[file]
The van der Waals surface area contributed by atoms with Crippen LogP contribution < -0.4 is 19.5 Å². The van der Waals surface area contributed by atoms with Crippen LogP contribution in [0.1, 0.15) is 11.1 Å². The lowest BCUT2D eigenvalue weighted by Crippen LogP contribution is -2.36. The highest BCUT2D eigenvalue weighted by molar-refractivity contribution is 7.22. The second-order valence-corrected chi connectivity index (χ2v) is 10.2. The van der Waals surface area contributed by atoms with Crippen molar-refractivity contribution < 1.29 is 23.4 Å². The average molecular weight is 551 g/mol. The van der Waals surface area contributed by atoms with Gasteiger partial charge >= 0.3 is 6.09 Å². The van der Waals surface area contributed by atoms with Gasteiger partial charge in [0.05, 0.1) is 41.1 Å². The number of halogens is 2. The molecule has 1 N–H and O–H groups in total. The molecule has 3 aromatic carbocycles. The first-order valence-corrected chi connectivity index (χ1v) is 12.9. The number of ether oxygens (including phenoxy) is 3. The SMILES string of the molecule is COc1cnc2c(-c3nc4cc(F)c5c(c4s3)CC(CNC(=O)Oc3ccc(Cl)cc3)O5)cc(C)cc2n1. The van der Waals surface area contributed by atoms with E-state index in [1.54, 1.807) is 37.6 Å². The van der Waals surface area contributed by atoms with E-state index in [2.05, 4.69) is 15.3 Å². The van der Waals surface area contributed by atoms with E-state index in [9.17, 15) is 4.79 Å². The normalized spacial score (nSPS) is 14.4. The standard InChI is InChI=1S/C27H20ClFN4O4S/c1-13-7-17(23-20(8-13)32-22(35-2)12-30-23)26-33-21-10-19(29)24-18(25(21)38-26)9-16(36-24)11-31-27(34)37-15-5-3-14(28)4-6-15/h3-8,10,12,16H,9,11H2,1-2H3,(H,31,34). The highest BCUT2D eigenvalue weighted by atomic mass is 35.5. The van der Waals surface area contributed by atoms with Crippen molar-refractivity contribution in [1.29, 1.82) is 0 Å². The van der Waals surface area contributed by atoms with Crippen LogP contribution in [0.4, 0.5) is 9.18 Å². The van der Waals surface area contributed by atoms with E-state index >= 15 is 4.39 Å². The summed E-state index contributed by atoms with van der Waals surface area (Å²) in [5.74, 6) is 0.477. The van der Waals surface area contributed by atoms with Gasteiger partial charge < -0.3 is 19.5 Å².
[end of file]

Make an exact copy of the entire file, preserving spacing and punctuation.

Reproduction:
The van der Waals surface area contributed by atoms with Crippen LogP contribution < -0.4 is 19.5 Å². The van der Waals surface area contributed by atoms with Crippen LogP contribution in [0.1, 0.15) is 11.1 Å². The lowest BCUT2D eigenvalue weighted by Crippen LogP contribution is -2.36. The highest BCUT2D eigenvalue weighted by molar-refractivity contribution is 7.22. The second-order valence-corrected chi connectivity index (χ2v) is 10.2. The van der Waals surface area contributed by atoms with Crippen molar-refractivity contribution < 1.29 is 23.4 Å². The average molecular weight is 551 g/mol. The van der Waals surface area contributed by atoms with Gasteiger partial charge >= 0.3 is 6.09 Å². The van der Waals surface area contributed by atoms with Gasteiger partial charge in [0.05, 0.1) is 41.1 Å². The number of halogens is 2. The molecule has 1 N–H and O–H groups in total. The molecule has 3 aromatic carbocycles. The first-order valence-corrected chi connectivity index (χ1v) is 12.9. The number of ether oxygens (including phenoxy) is 3. The SMILES string of the molecule is COc1cnc2c(-c3nc4cc(F)c5c(c4s3)CC(CNC(=O)Oc3ccc(Cl)cc3)O5)cc(C)cc2n1. The van der Waals surface area contributed by atoms with E-state index in [1.54, 1.807) is 37.6 Å². The van der Waals surface area contributed by atoms with E-state index in [2.05, 4.69) is 15.3 Å². The van der Waals surface area contributed by atoms with E-state index in [9.17, 15) is 4.79 Å². The normalized spacial score (nSPS) is 14.4. The standard InChI is InChI=1S/C27H20ClFN4O4S/c1-13-7-17(23-20(8-13)32-22(35-2)12-30-23)26-33-21-10-19(29)24-18(25(21)38-26)9-16(36-24)11-31-27(34)37-15-5-3-14(28)4-6-15/h3-8,10,12,16H,9,11H2,1-2H3,(H,31,34). The highest BCUT2D eigenvalue weighted by atomic mass is 35.5. The van der Waals surface area contributed by atoms with Crippen molar-refractivity contribution in [1.29, 1.82) is 0 Å². The van der Waals surface area contributed by atoms with Crippen LogP contribution in [0.4, 0.5) is 9.18 Å². The van der Waals surface area contributed by atoms with E-state index >= 15 is 4.39 Å². The summed E-state index contributed by atoms with van der Waals surface area (Å²) in [5.74, 6) is 0.477. The van der Waals surface area contributed by atoms with Gasteiger partial charge < -0.3 is 19.5 Å².